Grandparents, parents and others bid for the ribbons to allow even the kids who don't have top prize winning livestock to realize a little profit from their efforts. Of course, the kids keep the ribbons! There's lots of drama involved, as Kelli from Sugar Creek Farm explained in her blog. Grandpa was in a bidding war with the manager of the local grain elevator. Grandpa won, of course.
Tuesday, August 02, 2005
Sunday morning is stinking hot, and the weatherman has predicted temperatures of up to 100 degrees. With the other animals released the prize winners get a few extra fans to help them beat the heat. Banks of fans are strapped together and blow into the barn.
It's a long haul until the 1:00 auction time, and chances are the heat will keep the bidding crowd down, which is not good for the kids. The cattle will probably be auctioned off and lower prices this year.
Sunday is the last day of the fair, and that means auction day. All of the non-prize winning animals have been released back to the farm, and the prize winners are prepared for the auction ring. They don't go through the lengthy detailing process again, but are basically cleaned up.
At this point I'll discuss the status of livestock. One of my friends, who is a photographer at the local newspaper, asked me about how the kids could part with animals knowing their eventual fate. I attempted to explain to him that these animals are not pets....they are livestock and there's a difference. The kids know that besides the crops of corn and soybeans, livestock is how their family makes a living.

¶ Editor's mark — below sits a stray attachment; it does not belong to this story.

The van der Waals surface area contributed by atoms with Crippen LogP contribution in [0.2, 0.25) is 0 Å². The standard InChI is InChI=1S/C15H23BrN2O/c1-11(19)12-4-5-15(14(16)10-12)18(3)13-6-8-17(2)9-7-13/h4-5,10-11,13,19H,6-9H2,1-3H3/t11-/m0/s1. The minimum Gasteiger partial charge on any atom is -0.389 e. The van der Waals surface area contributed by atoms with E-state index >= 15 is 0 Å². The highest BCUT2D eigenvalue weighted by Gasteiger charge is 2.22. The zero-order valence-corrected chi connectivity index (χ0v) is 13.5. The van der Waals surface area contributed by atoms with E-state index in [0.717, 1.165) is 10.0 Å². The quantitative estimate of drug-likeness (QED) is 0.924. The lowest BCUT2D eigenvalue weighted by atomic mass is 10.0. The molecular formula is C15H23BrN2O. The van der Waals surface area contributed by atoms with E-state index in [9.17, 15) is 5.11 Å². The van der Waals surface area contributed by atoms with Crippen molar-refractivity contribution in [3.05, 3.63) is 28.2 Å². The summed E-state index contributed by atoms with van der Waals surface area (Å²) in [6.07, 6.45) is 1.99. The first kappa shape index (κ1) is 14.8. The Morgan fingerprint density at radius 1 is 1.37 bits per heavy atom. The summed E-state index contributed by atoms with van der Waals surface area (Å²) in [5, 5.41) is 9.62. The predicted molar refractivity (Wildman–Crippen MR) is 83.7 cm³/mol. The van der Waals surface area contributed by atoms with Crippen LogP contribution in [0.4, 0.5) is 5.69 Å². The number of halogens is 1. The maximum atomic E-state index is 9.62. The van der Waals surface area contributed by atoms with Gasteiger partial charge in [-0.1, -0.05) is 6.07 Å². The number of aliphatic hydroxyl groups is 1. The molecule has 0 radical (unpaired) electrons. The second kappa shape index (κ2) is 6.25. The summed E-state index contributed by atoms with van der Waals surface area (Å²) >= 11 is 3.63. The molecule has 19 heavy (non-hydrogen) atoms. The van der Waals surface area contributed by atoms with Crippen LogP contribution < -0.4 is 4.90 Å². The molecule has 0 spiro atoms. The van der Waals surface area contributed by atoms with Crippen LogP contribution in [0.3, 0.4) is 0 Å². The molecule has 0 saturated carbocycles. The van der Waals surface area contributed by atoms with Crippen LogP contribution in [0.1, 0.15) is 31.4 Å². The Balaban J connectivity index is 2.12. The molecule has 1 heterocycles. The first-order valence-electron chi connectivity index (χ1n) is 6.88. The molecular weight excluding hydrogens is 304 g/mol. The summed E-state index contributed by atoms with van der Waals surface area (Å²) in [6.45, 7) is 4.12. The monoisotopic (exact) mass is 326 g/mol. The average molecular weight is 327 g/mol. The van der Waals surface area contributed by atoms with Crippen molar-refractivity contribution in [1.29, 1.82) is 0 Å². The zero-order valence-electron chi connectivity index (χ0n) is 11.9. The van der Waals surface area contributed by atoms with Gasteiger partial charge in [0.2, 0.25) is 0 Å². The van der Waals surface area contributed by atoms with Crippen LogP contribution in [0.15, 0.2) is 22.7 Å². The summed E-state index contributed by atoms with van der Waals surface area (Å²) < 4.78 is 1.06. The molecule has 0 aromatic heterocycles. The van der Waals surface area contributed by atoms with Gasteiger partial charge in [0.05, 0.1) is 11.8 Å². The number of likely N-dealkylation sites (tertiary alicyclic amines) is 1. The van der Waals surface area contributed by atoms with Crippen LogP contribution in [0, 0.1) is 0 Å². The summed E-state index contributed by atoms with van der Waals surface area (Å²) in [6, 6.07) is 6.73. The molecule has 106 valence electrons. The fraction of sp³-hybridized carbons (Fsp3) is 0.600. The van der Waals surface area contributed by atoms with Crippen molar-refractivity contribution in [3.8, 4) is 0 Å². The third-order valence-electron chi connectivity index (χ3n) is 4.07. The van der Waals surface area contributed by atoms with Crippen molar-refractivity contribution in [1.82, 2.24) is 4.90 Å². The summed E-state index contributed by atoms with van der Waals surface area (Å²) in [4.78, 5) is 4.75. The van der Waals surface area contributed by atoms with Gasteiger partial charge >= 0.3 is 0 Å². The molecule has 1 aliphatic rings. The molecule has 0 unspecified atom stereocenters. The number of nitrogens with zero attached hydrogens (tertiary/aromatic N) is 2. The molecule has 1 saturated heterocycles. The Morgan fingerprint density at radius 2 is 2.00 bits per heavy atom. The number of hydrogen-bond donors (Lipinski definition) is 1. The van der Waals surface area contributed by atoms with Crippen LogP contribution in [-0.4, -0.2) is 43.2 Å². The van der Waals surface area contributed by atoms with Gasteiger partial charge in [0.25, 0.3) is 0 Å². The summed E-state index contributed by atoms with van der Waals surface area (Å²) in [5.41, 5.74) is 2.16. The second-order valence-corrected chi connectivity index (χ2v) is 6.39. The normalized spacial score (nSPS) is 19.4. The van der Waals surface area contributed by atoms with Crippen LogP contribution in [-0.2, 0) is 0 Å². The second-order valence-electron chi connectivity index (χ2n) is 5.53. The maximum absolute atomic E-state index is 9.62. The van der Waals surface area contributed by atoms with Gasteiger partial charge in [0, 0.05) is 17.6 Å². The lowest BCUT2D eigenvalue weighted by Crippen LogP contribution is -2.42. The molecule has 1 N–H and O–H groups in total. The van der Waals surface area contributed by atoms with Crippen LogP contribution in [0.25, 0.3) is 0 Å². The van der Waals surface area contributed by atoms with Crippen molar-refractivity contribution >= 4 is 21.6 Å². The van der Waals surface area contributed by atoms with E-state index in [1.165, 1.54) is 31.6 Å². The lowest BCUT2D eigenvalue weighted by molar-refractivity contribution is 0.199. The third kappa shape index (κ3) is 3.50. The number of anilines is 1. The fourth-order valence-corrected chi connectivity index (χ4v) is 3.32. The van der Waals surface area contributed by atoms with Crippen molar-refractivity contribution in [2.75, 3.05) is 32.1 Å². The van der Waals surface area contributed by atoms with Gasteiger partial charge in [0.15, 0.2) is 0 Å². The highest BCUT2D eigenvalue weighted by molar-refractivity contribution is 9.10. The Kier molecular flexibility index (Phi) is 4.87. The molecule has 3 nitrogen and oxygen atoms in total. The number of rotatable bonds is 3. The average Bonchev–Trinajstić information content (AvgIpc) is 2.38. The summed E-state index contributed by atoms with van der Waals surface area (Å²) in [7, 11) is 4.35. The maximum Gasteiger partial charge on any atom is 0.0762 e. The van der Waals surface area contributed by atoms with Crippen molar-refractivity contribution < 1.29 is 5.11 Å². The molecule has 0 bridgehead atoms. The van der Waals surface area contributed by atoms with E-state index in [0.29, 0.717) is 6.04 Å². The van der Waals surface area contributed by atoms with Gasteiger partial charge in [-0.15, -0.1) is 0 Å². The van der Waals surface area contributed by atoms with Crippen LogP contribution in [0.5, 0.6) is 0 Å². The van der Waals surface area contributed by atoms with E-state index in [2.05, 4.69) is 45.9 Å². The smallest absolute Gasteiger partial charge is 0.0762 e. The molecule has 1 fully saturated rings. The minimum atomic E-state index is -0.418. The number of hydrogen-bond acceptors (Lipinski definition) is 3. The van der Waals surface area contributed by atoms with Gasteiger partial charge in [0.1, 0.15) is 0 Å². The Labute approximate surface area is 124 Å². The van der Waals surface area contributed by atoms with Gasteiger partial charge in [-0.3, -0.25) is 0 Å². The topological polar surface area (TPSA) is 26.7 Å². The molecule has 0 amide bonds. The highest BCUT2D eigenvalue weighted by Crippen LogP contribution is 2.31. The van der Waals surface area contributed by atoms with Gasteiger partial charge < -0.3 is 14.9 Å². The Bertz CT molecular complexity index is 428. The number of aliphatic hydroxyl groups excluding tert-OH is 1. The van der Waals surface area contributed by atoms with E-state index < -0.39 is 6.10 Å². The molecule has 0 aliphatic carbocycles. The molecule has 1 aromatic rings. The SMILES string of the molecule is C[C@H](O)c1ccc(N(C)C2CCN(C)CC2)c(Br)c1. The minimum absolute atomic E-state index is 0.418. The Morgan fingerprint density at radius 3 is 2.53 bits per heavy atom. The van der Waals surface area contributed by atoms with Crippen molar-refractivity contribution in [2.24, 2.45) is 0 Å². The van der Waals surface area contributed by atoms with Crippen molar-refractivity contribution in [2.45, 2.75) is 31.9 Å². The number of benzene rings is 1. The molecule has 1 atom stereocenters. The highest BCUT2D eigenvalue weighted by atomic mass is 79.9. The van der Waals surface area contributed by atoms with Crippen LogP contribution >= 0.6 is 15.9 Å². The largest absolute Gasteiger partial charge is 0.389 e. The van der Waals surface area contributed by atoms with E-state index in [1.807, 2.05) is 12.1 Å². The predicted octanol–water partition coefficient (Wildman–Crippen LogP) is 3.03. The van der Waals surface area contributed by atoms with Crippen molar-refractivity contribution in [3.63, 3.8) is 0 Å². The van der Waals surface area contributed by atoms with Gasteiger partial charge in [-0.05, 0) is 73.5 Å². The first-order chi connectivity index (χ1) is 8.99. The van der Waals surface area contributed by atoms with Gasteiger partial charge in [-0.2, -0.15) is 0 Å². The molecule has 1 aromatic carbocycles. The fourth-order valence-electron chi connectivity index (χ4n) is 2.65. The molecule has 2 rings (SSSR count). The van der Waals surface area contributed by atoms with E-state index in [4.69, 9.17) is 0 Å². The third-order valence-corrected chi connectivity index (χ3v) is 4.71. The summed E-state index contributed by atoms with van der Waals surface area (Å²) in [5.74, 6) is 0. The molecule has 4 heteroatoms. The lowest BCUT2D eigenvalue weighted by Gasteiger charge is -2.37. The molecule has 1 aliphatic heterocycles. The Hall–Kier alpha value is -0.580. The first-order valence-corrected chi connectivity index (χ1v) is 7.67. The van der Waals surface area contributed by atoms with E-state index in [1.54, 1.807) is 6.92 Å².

Farm kids have pets, they're just not 1,500 lb. steers!
Late on Saturday afternoon the judging is over and it's time to relax. Alot of the teens have cots set up to sleep in the barn with their animals. They require plenty of attention - feeding, watering and milking.
The teenagers have planned a pizza party for Saturday night, but those plans are disrupted by the decision of the fair organizers to release all the animals early due to the oppressive heat. Moving a group of 6-8 dairy cows is no small task, and requires several trips back to the farm with a livestock trailer.
This, by the way, is a beautiful Jersey cow. They're not typical of this area as most local dairy farms keep Holsteins - the recognizable black and white cows. But Jersey are very efficient in turning silage into milk, and their milk is very high in butterfat. Besides that, they are beautiful, gentle looking animals. Behold the Jersey....
Monday, August 01, 2005
Animals can have a bad day, just like humans. This steer was having a particularly bad day. Perhaps he was tired and hot like everyone else, but he was being very cantankerous. I felt bad for this young man because he was having a time controlling this steer which seemed hell bent on making everything difficult.
My greatest admiration for this young guy, who was infinitely patient, and in the end wound up with a ribbon and a chance in the auction ring.
Early in the morning on show day the barns are a veritable flurry of actitivity. The livestock is washed down in what I'll call a "cow wash". Following a good scrubbing down they're confined in a portable stanchion where they can be detailed.
First they are vaccuumed with portable tank units, and then the real work begins....spraying them down with a product similar to our hair care products. It creates a smooth and uniform shiny coat. In the case of the black steers they used something that's specifically formulated to help enhance that intense black color.
The detailing is handled by the 4-H'ers family and friends, as in a few moments they must appear in the show ring looking presentable, and this is very hot and dirty work. As I see it, it's a great team building exercise.